Why Banning Financing for Fossil Fuel Projects in Africa Isn’t a Climate Solution
Today’s global energy inequities are staggering.
Video gamers in California consume more electricity than entire nations. The average Tanzanian used only one-sixth the electricity consumed by a typical American refrigerator in 2014.
Globally, the top 10 percent of countries consume 20 times more energy than the bottom 10 percent. And 1.1 billion sub-Saharan Africans share the same amount of power generation capacity as Germany’s 83 million people. At least half have no access to electricity at all.
These stark energy inequalities are fueling thorny debates around financing Africa’s energy future as world leaders and their negotiators meet at COP26, the United Nations climate conference in Glasgow, Scotland.
One increasingly common theme primarily from wealthy countries—including those responsible for the majority of greenhouse gas emissions over time—is a vow that they will cease public funding for all (or nearly all) fossil fuel projects in less developed countries, even as they continue financing, and in many cases heavily subsidizing, fossil fuels in their own.
Adapting to climate change requires the very energy, economic development, and infrastructure currently lacking in some of the most affected regions.
It is generally easier for countries that offer overseas development finance for energy projects to make low-carbon rules for others, rather than for themselves. For example, China and Japan—two high coal-consuming nations—have recently pledged to stop funding coal projects overseas and increase investments in renewables. But they have made no equivalent commitments at home. The list of countries committing to phase out coal in the next two decades grew to over 40 during the UN climate conference in November, but China, Japan, the U.S. and several other major coal users weren’t on it.
Another group of 25 countries and development finance institutions pledged to stop most public investment in unabated fossil fuel projects, including oil and natural gas, outside their borders by the end of 2022, but many of the countries still support fossil fuels at home.
The U.S. Treasury and the United Kingdom’s development finance institution, CDC Group—both countries are involved in the new pledge—have recently taken a more nuanced approach by limiting support for overseas coal and oil-based power generation projects but leaving a narrow window available for natural gas projects in poor countries that pass a rigorous screening process. This is roughly similar to the approach of the World Bank.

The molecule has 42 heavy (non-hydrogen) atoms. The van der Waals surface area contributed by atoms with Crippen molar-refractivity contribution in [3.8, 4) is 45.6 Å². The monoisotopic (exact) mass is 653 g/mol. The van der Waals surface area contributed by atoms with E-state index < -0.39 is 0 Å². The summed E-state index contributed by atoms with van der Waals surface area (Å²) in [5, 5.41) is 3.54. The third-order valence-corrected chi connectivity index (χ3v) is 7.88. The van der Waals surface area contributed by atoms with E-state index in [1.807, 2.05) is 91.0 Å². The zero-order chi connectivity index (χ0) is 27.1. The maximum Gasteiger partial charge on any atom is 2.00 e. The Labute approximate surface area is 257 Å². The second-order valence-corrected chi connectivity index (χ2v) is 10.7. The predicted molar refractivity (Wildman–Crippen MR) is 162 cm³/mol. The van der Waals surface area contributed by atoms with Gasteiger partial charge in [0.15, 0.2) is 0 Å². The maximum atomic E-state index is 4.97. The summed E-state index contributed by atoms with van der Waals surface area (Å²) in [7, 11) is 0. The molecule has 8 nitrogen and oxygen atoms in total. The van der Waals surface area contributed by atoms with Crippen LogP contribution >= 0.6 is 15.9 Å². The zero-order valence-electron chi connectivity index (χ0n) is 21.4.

As experienced clean energy policy researchers, we believe the blunt exclusion of all nonrenewable energy projects from development finance is an inequitable and ineffective climate strategy that gaslights over 1 billion Africans.
Tiny climate gains, major development losses
Focusing on limiting the emissions of the world’s poorest countries while emissions continue to rise in industrialized countries is clearly misdirected in our view. Given stark inequalities in energy use and emissions, this could instead entrench poverty and widen inequality induced by worsening climate change, while simultaneously accomplishing very little to reduce global greenhouse gas emissions.
Together, the U.S., U.K., European Union, Japan and Russia have almost the same population—1.1 billion people—as sub-Saharan Africa, but 35 times more gas-fired power plants in operation or under development, and 52 times more coal plants.
When it comes to carbon dioxide emissions, sub-Saharan Africa is collectively responsible for barely half a percent of all global emissions over time, while the U.S., U.K., E.U., Japan and Russia are responsible for more than 100 times that amount, or about 57 percent.
The upper bound for Africa’s future growth in power sector emissions is also negligible. If the region’s electricity demand hypothetically tripled tomorrow, rather than doubling by 2040 as the International Energy Agency recently forecast, and if only natural gas was used to meet the new demand, annual global emissions would increase by only 0.62 percent, according to one estimate. That’s equivalent to the state of Louisiana’s annual emissions today.